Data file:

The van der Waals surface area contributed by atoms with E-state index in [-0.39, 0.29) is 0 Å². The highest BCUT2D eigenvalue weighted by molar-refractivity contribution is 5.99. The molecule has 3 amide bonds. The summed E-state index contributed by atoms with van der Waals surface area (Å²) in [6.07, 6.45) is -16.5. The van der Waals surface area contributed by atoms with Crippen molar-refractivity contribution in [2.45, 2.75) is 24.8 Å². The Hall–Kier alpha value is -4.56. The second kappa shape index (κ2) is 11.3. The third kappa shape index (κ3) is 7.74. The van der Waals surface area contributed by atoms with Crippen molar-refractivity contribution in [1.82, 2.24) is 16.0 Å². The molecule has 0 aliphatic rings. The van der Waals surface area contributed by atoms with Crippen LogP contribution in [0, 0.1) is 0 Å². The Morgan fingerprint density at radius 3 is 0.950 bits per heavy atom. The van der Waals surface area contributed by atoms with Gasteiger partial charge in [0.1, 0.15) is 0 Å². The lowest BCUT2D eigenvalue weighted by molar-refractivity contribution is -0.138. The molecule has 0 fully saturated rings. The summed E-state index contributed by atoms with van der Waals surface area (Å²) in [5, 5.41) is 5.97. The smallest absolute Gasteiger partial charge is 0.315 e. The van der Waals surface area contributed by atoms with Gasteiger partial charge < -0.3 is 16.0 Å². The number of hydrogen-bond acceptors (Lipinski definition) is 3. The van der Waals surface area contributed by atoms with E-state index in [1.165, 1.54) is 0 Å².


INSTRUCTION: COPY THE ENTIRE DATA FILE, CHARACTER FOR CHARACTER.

The van der Waals surface area contributed by atoms with E-state index in [-0.39, 0.29) is 0 Å². The highest BCUT2D eigenvalue weighted by molar-refractivity contribution is 5.99. The molecule has 3 amide bonds. The summed E-state index contributed by atoms with van der Waals surface area (Å²) in [6.07, 6.45) is -16.5. The van der Waals surface area contributed by atoms with Crippen molar-refractivity contribution in [2.45, 2.75) is 24.8 Å². The Hall–Kier alpha value is -4.56. The second kappa shape index (κ2) is 11.3. The third kappa shape index (κ3) is 7.74. The van der Waals surface area contributed by atoms with Crippen molar-refractivity contribution in [1.82, 2.24) is 16.0 Å². The molecule has 0 aliphatic rings. The van der Waals surface area contributed by atoms with Crippen LogP contribution in [0, 0.1) is 0 Å². The Morgan fingerprint density at radius 3 is 0.950 bits per heavy atom. The van der Waals surface area contributed by atoms with Gasteiger partial charge in [0.1, 0.15) is 0 Å². The lowest BCUT2D eigenvalue weighted by molar-refractivity contribution is -0.138. The molecule has 0 fully saturated rings. The summed E-state index contributed by atoms with van der Waals surface area (Å²) in [5, 5.41) is 5.97. The smallest absolute Gasteiger partial charge is 0.315 e. The van der Waals surface area contributed by atoms with Gasteiger partial charge < -0.3 is 16.0 Å². The number of hydrogen-bond acceptors (Lipinski definition) is 3. The van der Waals surface area contributed by atoms with E-state index in [1.165, 1.54) is 0 Å².